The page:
As elsewhere in Aotearoa, trainees lived in the nurses’ home attached to the hospital. The furniture in a nurse’s room was minimal: a single bed, a set of drawers and a cupboard.
Trainee nurses like Lenora were on probation for their first year. Along with the other nurses, she would have had to put up with curfews and room checks. A bed without neatly tucked hospital corners would mean all the bedding being tossed onto the floor and the nurse told to make the bed again.
Having qualified as a registered nurse, probably at the end of 1936, Lenora stayed on at Stratford for a few more years. 1939 was a big year for her: she qualified first as a maternity nurse and then as a midwife, one of the few who passed with honours in the State Midwifery Examination.[ii] To top off these qualifications she went south to Dunedin to undertake Plunket training at the Karitane Harris Hospital (pictured above).
Lenora was appointed as sister at the Palmerston North Hospital maternity annexe in 1941. Soon she was senior sister. However, she didn’t stay long, moving to a similar position at Kaitaia in 1943.[iii]
There we catch a few glimpses of her. William Johnson, hospital porter, thanks Sister Coldstream and the nurses of the Kaitaia Annexe for their kindness and attention to his wife. Lenora also appears in navy sheer satin and blue coat and hat at a fellow-nurse’s wedding.[iv]
By 1945 she had moved on again to Timaru Hospital. During her stay there dreadful news came. Her younger sister Elizabeth Olive had died suddenly at the age of 25. Elizabeth had only recently completed her BA at Victoria University College.[v]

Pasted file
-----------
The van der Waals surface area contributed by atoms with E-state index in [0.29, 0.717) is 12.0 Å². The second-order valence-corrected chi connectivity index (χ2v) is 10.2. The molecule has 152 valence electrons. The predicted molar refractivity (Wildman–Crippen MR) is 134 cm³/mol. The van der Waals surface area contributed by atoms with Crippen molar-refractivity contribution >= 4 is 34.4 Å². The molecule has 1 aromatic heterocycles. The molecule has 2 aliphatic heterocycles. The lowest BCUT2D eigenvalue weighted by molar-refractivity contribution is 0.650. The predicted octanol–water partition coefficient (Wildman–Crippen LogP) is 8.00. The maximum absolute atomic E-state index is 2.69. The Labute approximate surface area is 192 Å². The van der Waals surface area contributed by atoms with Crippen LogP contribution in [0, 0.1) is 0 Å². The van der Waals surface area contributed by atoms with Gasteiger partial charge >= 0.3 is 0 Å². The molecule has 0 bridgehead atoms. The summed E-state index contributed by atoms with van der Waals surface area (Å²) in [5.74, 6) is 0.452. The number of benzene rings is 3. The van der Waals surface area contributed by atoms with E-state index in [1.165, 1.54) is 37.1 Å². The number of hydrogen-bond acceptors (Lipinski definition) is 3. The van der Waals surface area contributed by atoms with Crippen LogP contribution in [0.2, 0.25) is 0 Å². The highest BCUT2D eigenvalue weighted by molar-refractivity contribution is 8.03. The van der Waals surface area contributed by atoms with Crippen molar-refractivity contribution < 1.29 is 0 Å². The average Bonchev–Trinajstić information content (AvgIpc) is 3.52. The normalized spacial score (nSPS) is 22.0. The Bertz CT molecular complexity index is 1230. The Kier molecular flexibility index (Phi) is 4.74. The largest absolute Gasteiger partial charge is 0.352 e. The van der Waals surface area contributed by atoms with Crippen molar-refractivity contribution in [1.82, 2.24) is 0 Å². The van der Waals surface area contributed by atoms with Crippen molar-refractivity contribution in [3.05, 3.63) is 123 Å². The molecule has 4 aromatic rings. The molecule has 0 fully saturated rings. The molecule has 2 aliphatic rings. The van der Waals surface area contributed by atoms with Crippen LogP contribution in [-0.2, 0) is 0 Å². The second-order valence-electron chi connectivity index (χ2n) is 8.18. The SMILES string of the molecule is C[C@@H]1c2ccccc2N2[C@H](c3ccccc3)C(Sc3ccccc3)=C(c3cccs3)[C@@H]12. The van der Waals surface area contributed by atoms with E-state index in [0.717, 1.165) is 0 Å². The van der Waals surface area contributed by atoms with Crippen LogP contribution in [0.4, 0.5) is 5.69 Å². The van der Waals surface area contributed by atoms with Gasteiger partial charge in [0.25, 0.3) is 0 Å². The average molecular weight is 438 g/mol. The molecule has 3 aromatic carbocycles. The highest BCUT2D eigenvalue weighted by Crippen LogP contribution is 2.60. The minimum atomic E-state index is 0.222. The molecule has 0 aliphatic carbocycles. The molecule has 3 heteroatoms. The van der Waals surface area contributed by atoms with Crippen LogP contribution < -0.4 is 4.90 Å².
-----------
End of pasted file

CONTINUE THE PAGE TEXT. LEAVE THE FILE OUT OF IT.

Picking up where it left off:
Perhaps to be within easier reach of her parents, who had now lost their other two children, Lenora took up a position at the Public Hospital in Blenheim (today’s Wairau Hospital), living in the nurses’ home at Holmdale.
By 1957 she was back in Wellington, living with her parents at 99 Tinakori Road. These three surviving members of the family made their return to Papaioea around 1969. Their address was 207 Vogel Street in Roslyn.
Victor’s stay was brief, as he died in 1970. Lenora remained to look after her mother, who by now was an invalid; Olive died in 1974. She stayed on in the house on her own.
These are the pieces of Lenora’s life that Cindy and I have been able to track down so far. We’ve used mostly Papers Past and the Ancestry.com website, which you can access through the Palmerston North Public Library.
Wellington Girls’ College House B team, winners of the Home Nursing Competition and the Lady Jacobina Luke Silver Salver. Standing (left to right): Lenora Coldstream, Nancy Caughley (captain), Eva Webber. Sitting: Nan Berry, Joy Keating and Sybil St. George. Photo P.H. Jauncey (Evening Post, 28 November 1929).